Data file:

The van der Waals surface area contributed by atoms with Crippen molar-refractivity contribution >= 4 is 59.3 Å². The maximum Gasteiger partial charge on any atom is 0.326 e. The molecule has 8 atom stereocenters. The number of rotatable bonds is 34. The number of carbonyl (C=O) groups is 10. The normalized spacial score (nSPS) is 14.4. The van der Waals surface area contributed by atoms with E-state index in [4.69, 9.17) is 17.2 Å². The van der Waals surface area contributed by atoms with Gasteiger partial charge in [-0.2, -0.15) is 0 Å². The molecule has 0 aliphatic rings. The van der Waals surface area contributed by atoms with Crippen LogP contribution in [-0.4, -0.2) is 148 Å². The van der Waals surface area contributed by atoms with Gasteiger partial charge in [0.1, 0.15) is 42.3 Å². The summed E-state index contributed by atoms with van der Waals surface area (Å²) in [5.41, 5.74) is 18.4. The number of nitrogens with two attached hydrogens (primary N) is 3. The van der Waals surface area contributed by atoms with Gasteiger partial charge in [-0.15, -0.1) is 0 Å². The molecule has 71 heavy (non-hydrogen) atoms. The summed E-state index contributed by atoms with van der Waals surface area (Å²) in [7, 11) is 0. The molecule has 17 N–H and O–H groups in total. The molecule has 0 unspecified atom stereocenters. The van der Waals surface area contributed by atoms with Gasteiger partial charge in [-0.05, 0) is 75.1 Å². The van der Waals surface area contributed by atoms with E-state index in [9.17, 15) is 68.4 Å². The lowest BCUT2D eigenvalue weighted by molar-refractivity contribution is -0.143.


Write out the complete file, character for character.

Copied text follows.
The van der Waals surface area contributed by atoms with Crippen molar-refractivity contribution >= 4 is 59.3 Å². The maximum Gasteiger partial charge on any atom is 0.326 e. The molecule has 8 atom stereocenters. The number of rotatable bonds is 34. The number of carbonyl (C=O) groups is 10. The normalized spacial score (nSPS) is 14.4. The van der Waals surface area contributed by atoms with E-state index in [4.69, 9.17) is 17.2 Å². The van der Waals surface area contributed by atoms with Gasteiger partial charge in [-0.2, -0.15) is 0 Å². The molecule has 0 aliphatic rings. The van der Waals surface area contributed by atoms with Crippen LogP contribution in [-0.4, -0.2) is 148 Å². The van der Waals surface area contributed by atoms with Gasteiger partial charge in [0.1, 0.15) is 42.3 Å². The summed E-state index contributed by atoms with van der Waals surface area (Å²) in [5.41, 5.74) is 18.4. The number of nitrogens with two attached hydrogens (primary N) is 3. The van der Waals surface area contributed by atoms with Gasteiger partial charge in [-0.15, -0.1) is 0 Å². The molecule has 71 heavy (non-hydrogen) atoms. The summed E-state index contributed by atoms with van der Waals surface area (Å²) in [7, 11) is 0. The molecule has 17 N–H and O–H groups in total. The molecule has 0 unspecified atom stereocenters. The van der Waals surface area contributed by atoms with Gasteiger partial charge in [-0.05, 0) is 75.1 Å². The van der Waals surface area contributed by atoms with E-state index in [9.17, 15) is 68.4 Å². The lowest BCUT2D eigenvalue weighted by molar-refractivity contribution is -0.143.